What of the situation in India? (Since the abandonment of mass civil disobedience we see a confusion of forces, and no powerful united movement of resistance to British Imperialism) which rules with more triumphant reaction than ever. Some voices are raised to advocate co-operation in working the new constitution. Others advocate retreat from the political field to concentrate on village industries or on the removal of caste disabilities. Gandhi has proclaimed his retirement from politics. The National Congress, apart from the electoral field, has given up for the time the attempt to direct the struggle, and even in the electoral field is sharply divided on the future policy, to accept office or not to accept office.

The peasants and workers, suffering under ever heavier economic distress, find themselves without united and centralised leadership in their sporadic struggles. Over the past ten years we have witnessed tremendous strike waves and economic unrest, hundreds of thousands of textile workers, railwaymen, jute workers and dockers carrying on insistent strike struggles with heroic determination against wage cuts and worsened conditions. Among the peasantry, the hardest hit section of the population, their inability to meet the demands of the landlord, money lender and collector, results in evictions, strikes and clashes with the armed forces of the government. Alongside this there is terrible mass unemployment seriously affecting not only the workers and peasants, but also the middle class.

How can we transform this situation? How can we unite and mobilise a powerful movement of resistance to British Imperialism and for the needs of the masses? This is the key problem of the Indian situation.

The Indian National Congress will shortly be meeting in Lucknow. The representatives of the main body of the Indian national struggle will have to consider the problems of the path forward. What shall be the programme at the coming elections? What shall be the policy of the national representatives who are elected? What shall be the future line of direction of the national struggle to defeat imperialism? The left wing elements are pressing for a line of irreconcilable struggle against imperialism, for an advance of the programme to reflect the growing influence of socialist ideas, and for the organisation of the workers and peasants as the decisive practical task. The right wing elements are making gestures for unity with the Liberals and other elements outside the Congress, who have abstained from participation in the common struggle and stand for co-operation with imperialism. The discussion will be sharp. The decisions will be of far-reaching significance.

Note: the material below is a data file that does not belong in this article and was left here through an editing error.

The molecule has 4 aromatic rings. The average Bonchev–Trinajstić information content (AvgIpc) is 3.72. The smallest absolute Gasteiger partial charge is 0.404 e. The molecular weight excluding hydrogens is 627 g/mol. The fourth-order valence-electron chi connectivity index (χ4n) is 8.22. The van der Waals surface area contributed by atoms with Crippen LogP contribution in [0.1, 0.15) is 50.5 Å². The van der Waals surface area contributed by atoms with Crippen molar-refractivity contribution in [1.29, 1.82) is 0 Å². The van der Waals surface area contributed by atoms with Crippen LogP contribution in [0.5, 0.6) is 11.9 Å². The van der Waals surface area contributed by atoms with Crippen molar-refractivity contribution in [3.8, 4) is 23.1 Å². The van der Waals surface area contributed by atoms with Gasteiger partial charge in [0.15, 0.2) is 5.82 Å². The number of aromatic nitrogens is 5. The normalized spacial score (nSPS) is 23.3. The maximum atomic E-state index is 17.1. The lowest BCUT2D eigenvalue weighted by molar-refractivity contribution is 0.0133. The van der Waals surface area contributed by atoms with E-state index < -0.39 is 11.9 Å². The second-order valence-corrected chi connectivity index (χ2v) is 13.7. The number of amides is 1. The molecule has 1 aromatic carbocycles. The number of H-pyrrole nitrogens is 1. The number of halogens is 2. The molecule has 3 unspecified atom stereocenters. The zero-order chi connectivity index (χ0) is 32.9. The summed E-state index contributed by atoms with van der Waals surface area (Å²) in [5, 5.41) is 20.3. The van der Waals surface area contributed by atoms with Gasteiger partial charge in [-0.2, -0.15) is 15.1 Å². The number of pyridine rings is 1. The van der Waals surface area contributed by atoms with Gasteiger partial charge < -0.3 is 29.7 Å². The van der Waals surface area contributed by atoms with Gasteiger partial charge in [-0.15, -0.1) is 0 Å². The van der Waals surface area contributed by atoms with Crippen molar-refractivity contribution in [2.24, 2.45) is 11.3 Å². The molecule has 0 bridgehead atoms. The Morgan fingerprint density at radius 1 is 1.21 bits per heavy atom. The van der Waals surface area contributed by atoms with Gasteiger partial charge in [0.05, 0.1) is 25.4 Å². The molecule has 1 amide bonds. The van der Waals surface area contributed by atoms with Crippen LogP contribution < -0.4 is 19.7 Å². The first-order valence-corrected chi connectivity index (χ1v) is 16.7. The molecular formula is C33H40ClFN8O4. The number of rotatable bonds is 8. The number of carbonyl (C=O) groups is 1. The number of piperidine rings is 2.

It is at this stage that the present proposals are put forward for the consideration of all who, whether inside or outside the Congress, are concerned for the advance of Indian national liberation.

The First Need—Unity

Every Indian patriot will recognise that the first need for the successful advance of the Indian national struggle, the key need of the present situation, is unity of all the anti-imperialist forces in the common struggle. This is the indispensable condition for the successful fight against the existing and ever-sharpening reaction and oppression.

But what is Unity? Talk of Unity, of the United Front, is to-day on the lips of all. But many different proposals are put forward in its name.

Thus some, as in the recent speeches of Babu Rajendra Prasad, late President of Congress, urge unity with moderate or right wing elements at present outside the Congress, such as the Liberals, the friends and allies of the British rulers, whose programme is one of co-operation with imperialism and entry into office in order to assist the slave constitution to function successfully. Naturally, the Liberals from their point of view, as shown in the recent speech of V.S. Srinivasa Sastri at Madras, heartily welcome such proposals of unity, provided they may maintain their programme of service to imperialism since they have no mass following themselves and only so may hope to win a basis to enter office and carry out their programme.